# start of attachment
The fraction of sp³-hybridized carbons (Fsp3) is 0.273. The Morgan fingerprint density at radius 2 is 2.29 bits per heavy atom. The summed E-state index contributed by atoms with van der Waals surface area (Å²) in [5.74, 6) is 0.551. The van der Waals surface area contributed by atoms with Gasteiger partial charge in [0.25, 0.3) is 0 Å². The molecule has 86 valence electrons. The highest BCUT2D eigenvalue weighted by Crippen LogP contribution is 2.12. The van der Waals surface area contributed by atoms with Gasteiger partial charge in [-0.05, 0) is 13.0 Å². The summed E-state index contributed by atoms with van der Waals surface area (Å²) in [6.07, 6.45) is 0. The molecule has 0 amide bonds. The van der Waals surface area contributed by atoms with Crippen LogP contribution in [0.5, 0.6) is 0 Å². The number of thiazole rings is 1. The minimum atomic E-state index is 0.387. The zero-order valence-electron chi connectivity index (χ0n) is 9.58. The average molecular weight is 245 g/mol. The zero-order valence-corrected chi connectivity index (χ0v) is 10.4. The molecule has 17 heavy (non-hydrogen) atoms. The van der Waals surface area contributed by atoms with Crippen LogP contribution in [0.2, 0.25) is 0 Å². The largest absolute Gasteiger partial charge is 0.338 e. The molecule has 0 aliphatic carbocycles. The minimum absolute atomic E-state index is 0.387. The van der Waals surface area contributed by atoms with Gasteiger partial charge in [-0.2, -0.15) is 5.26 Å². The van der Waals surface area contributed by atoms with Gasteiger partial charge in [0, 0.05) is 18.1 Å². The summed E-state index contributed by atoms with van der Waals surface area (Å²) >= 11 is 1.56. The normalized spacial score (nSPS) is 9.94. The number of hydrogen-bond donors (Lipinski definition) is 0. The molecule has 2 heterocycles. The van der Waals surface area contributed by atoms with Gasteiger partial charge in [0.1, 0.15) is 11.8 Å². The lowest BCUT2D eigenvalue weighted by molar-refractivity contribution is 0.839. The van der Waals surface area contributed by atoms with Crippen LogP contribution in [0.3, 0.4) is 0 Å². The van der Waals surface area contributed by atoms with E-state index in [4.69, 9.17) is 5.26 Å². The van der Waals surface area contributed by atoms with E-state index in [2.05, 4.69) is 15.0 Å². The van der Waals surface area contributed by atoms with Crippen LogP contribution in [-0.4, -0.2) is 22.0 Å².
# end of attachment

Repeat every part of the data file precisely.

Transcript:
The fraction of sp³-hybridized carbons (Fsp3) is 0.273. The Morgan fingerprint density at radius 2 is 2.29 bits per heavy atom. The summed E-state index contributed by atoms with van der Waals surface area (Å²) in [5.74, 6) is 0.551. The van der Waals surface area contributed by atoms with Gasteiger partial charge in [0.25, 0.3) is 0 Å². The molecule has 86 valence electrons. The highest BCUT2D eigenvalue weighted by Crippen LogP contribution is 2.12. The van der Waals surface area contributed by atoms with Gasteiger partial charge in [-0.05, 0) is 13.0 Å². The summed E-state index contributed by atoms with van der Waals surface area (Å²) in [6.07, 6.45) is 0. The molecule has 0 amide bonds. The van der Waals surface area contributed by atoms with Crippen LogP contribution in [0.5, 0.6) is 0 Å². The number of thiazole rings is 1. The minimum atomic E-state index is 0.387. The zero-order valence-electron chi connectivity index (χ0n) is 9.58. The average molecular weight is 245 g/mol. The zero-order valence-corrected chi connectivity index (χ0v) is 10.4. The molecule has 17 heavy (non-hydrogen) atoms. The van der Waals surface area contributed by atoms with Crippen LogP contribution in [0.2, 0.25) is 0 Å². The largest absolute Gasteiger partial charge is 0.338 e. The molecule has 0 aliphatic carbocycles. The minimum absolute atomic E-state index is 0.387. The van der Waals surface area contributed by atoms with Gasteiger partial charge in [-0.2, -0.15) is 5.26 Å². The van der Waals surface area contributed by atoms with Gasteiger partial charge in [0, 0.05) is 18.1 Å². The summed E-state index contributed by atoms with van der Waals surface area (Å²) >= 11 is 1.56. The normalized spacial score (nSPS) is 9.94. The number of hydrogen-bond donors (Lipinski definition) is 0. The molecule has 2 heterocycles. The van der Waals surface area contributed by atoms with Gasteiger partial charge in [0.1, 0.15) is 11.8 Å². The lowest BCUT2D eigenvalue weighted by molar-refractivity contribution is 0.839. The van der Waals surface area contributed by atoms with Crippen LogP contribution in [0.3, 0.4) is 0 Å². The van der Waals surface area contributed by atoms with E-state index in [4.69, 9.17) is 5.26 Å². The van der Waals surface area contributed by atoms with E-state index in [2.05, 4.69) is 15.0 Å². The van der Waals surface area contributed by atoms with Crippen LogP contribution in [-0.4, -0.2) is 22.0 Å².